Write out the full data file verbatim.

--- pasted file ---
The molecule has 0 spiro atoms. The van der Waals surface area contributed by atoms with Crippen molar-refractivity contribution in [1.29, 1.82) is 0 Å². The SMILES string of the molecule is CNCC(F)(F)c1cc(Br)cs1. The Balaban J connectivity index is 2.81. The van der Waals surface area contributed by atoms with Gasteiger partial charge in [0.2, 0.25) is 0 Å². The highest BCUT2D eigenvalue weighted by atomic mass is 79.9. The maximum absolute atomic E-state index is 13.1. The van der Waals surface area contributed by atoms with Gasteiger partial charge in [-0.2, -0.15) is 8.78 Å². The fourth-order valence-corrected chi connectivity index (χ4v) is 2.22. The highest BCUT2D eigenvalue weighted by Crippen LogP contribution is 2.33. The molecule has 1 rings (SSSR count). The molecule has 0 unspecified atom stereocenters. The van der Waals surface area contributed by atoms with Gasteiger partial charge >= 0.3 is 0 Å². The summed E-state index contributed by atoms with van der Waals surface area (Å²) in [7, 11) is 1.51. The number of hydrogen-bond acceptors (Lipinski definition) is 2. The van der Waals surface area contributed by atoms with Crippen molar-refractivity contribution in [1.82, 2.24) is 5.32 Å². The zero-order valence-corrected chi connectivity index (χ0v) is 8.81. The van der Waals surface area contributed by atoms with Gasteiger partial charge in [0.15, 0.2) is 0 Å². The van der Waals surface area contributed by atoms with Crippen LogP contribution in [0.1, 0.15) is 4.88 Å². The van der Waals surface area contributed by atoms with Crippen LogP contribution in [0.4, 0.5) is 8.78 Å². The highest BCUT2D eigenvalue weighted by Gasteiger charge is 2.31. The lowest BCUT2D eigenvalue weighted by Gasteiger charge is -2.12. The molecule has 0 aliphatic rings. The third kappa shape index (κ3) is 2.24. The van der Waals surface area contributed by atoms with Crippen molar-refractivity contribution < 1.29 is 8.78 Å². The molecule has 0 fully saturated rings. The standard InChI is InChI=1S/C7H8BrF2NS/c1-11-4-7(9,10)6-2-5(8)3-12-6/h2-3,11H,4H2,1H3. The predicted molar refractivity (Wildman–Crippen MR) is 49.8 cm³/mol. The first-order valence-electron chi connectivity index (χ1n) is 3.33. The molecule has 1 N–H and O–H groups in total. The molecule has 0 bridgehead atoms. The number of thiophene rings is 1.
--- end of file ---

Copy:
The molecule has 0 spiro atoms. The van der Waals surface area contributed by atoms with Crippen molar-refractivity contribution in [1.29, 1.82) is 0 Å². The SMILES string of the molecule is CNCC(F)(F)c1cc(Br)cs1. The Balaban J connectivity index is 2.81. The van der Waals surface area contributed by atoms with Gasteiger partial charge in [0.2, 0.25) is 0 Å². The highest BCUT2D eigenvalue weighted by atomic mass is 79.9. The maximum absolute atomic E-state index is 13.1. The van der Waals surface area contributed by atoms with Gasteiger partial charge in [-0.2, -0.15) is 8.78 Å². The fourth-order valence-corrected chi connectivity index (χ4v) is 2.22. The highest BCUT2D eigenvalue weighted by Crippen LogP contribution is 2.33. The molecule has 1 rings (SSSR count). The molecule has 0 unspecified atom stereocenters. The van der Waals surface area contributed by atoms with Gasteiger partial charge >= 0.3 is 0 Å². The summed E-state index contributed by atoms with van der Waals surface area (Å²) in [7, 11) is 1.51. The number of hydrogen-bond acceptors (Lipinski definition) is 2. The van der Waals surface area contributed by atoms with Crippen molar-refractivity contribution in [1.82, 2.24) is 5.32 Å². The zero-order valence-corrected chi connectivity index (χ0v) is 8.81. The van der Waals surface area contributed by atoms with Gasteiger partial charge in [0.15, 0.2) is 0 Å². The van der Waals surface area contributed by atoms with Crippen LogP contribution in [0.1, 0.15) is 4.88 Å². The van der Waals surface area contributed by atoms with Crippen LogP contribution in [0.4, 0.5) is 8.78 Å². The highest BCUT2D eigenvalue weighted by Gasteiger charge is 2.31. The lowest BCUT2D eigenvalue weighted by Gasteiger charge is -2.12. The molecule has 0 aliphatic rings. The third kappa shape index (κ3) is 2.24. The van der Waals surface area contributed by atoms with Crippen molar-refractivity contribution < 1.29 is 8.78 Å². The molecule has 0 fully saturated rings. The standard InChI is InChI=1S/C7H8BrF2NS/c1-11-4-7(9,10)6-2-5(8)3-12-6/h2-3,11H,4H2,1H3. The predicted molar refractivity (Wildman–Crippen MR) is 49.8 cm³/mol. The first-order valence-electron chi connectivity index (χ1n) is 3.33. The molecule has 1 N–H and O–H groups in total. The molecule has 0 bridgehead atoms. The number of thiophene rings is 1.